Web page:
This is it- after a 14 hour flight from Chicago, we are in Beijing! It was a long and tiring trip, but that’s all behind us now, and we were just excited to get going!
When we arrived in the city yesterday, we made that first stop to the local Wal-Mart. Remember how I said in my first post that I didn't expect it to be that different? Well, I was wrong. The Wal-Mart actually took up the second floor of a shopping mall, for starters. The store layout wasn't as neat as it's American counterparts either, with a lot of jumble clustering up the area between aisles. Also, the Chinese are apparently really big on proving that their meat is fresh, so they have chefs loudly cutting up the meat right in front of you before hanging it on hooks for display. They also had a wide array of large fish swimming around in tanks at the fish counter, kind of like how our grocery stores keep live lobster. It looked more like an aquarium than part of a grocery store! After picking up several cases of bottled water (tap water in China isn't so friendly to American bellies), we spent the rest of the evening trying to find food before passing out in our hotel, which is located on a Beijing college campus.
Today's events were when things really got started! This morning we had a Chinese-style breakfast made up mostly of things I don't even know the names of (I found out at lunch that the stuff I had termed rice noodles was actually bamboo) before we took off for our first tourist stop- Tiananmen Square! One of the largest city squares in the world, the place was incredible. Huge buildings and memorials lined the area, all of them remarkable to behold. We even got to see the well-known portrait of Mao Zedong that hangs on the Tiananmen gate.
In America, we know Tiananmen best because of the Tiananmen Square Massacre, a 1989 army troop crackdown on protesters. But this has been largely kept quiet in China, so I was curious if our tour guide would mention anything about it. But she just talked about how the Square represented the justice, unity, and strength of China. While we were at the square, we had a lot of China natives come up to us and ask to take pictures with us. At first we were concerned that they might be trying something, but they were always very friendly and eager to just pose with us. After a while, it started feeling like we were celebrities on the red carpet! Our guide told us that a lot of these people were poor and had never seen 'white people' before, so we were like novelties to them. Whatever the reason, it was fun, and we got some fun pictures!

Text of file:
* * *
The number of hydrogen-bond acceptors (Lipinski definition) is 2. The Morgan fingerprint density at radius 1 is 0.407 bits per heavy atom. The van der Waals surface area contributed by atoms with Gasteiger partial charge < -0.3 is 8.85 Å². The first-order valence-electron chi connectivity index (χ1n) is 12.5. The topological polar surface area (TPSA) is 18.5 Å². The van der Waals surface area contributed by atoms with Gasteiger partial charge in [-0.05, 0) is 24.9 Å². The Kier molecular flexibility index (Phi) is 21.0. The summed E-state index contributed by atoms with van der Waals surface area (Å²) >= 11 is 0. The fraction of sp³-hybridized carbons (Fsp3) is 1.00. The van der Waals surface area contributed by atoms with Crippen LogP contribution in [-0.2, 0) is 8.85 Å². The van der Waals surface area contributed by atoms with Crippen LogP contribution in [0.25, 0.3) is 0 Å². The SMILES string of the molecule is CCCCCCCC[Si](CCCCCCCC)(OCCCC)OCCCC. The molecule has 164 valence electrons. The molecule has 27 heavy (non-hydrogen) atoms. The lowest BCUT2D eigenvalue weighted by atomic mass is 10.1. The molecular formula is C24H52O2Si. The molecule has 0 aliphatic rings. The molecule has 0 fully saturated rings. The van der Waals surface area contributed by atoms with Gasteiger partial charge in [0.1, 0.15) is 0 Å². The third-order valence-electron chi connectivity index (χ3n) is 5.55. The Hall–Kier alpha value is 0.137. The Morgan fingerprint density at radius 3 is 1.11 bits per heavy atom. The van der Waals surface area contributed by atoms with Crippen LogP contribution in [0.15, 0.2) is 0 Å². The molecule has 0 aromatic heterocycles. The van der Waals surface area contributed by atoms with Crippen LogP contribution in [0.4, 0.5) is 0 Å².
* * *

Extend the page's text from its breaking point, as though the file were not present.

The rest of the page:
From there we walked to the Forbidden City, which was once the home of Chinese Emperors and their families. The place was INCREDIBLE. There was so much detail in the architecture of the historic buildings. And since the city had been touched up for the 2008 Olympics, everything still looked polished and grand. Some of the original gold plaiting on the buildings was even still there, gleaming in the sun. Walking from the outer to the inner courtyards took about 2 hours, but the buildings looked so amazing that we hardly even noticed!
We ended the trip with a stroll through the Forbidden City's Imperial Garden, which had trees that were over 300 years old, and gigantic stone structures that had originated in South China. By the time we got back on the bus, we were exhausted- but not too exhausted for some Chinese Islamic food and a walk past the shops just outside of campus. There were tons of little yogurt smoothie shops that had a ton of flavor's I'd never heard of. I split a rose and cranberry drink with a friend and was surprised to find actual rose petals at the bottom! She told me they're apparently good for you, and they tasted great!
When we got back to our hotel, our feet were sore and our low-to-the-ground beds were calling our names. But we don't want to mess up our new sleep schedules again, and we have a welcome dinner still ahead. Still, we're having a GREAT time and can't wait to see more! Especially since tomorrow is our trip to the Great Wall! ~Shannon]]>